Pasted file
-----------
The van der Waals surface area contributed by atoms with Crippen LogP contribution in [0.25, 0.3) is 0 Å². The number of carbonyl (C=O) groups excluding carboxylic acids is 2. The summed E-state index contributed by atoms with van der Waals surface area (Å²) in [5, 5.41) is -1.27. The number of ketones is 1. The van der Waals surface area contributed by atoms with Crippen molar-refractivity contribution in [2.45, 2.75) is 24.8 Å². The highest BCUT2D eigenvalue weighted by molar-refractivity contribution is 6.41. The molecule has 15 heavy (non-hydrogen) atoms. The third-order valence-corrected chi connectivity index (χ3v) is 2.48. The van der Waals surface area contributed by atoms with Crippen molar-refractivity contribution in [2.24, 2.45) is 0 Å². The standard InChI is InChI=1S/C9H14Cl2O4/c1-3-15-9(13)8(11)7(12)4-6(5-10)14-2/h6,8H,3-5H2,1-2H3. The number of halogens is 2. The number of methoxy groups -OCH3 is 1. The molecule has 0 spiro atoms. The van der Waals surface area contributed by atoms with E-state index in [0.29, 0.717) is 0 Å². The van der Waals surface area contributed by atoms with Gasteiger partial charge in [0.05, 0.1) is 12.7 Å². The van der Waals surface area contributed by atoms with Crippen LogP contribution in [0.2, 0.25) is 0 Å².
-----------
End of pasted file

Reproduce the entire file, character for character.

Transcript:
The van der Waals surface area contributed by atoms with Crippen LogP contribution in [0.25, 0.3) is 0 Å². The number of carbonyl (C=O) groups excluding carboxylic acids is 2. The summed E-state index contributed by atoms with van der Waals surface area (Å²) in [5, 5.41) is -1.27. The number of ketones is 1. The van der Waals surface area contributed by atoms with Crippen molar-refractivity contribution in [2.45, 2.75) is 24.8 Å². The highest BCUT2D eigenvalue weighted by molar-refractivity contribution is 6.41. The molecule has 15 heavy (non-hydrogen) atoms. The third-order valence-corrected chi connectivity index (χ3v) is 2.48. The van der Waals surface area contributed by atoms with Crippen molar-refractivity contribution in [2.24, 2.45) is 0 Å². The standard InChI is InChI=1S/C9H14Cl2O4/c1-3-15-9(13)8(11)7(12)4-6(5-10)14-2/h6,8H,3-5H2,1-2H3. The number of halogens is 2. The number of methoxy groups -OCH3 is 1. The molecule has 0 spiro atoms. The van der Waals surface area contributed by atoms with E-state index in [0.29, 0.717) is 0 Å². The van der Waals surface area contributed by atoms with Gasteiger partial charge in [0.05, 0.1) is 12.7 Å². The van der Waals surface area contributed by atoms with Crippen LogP contribution in [0.2, 0.25) is 0 Å².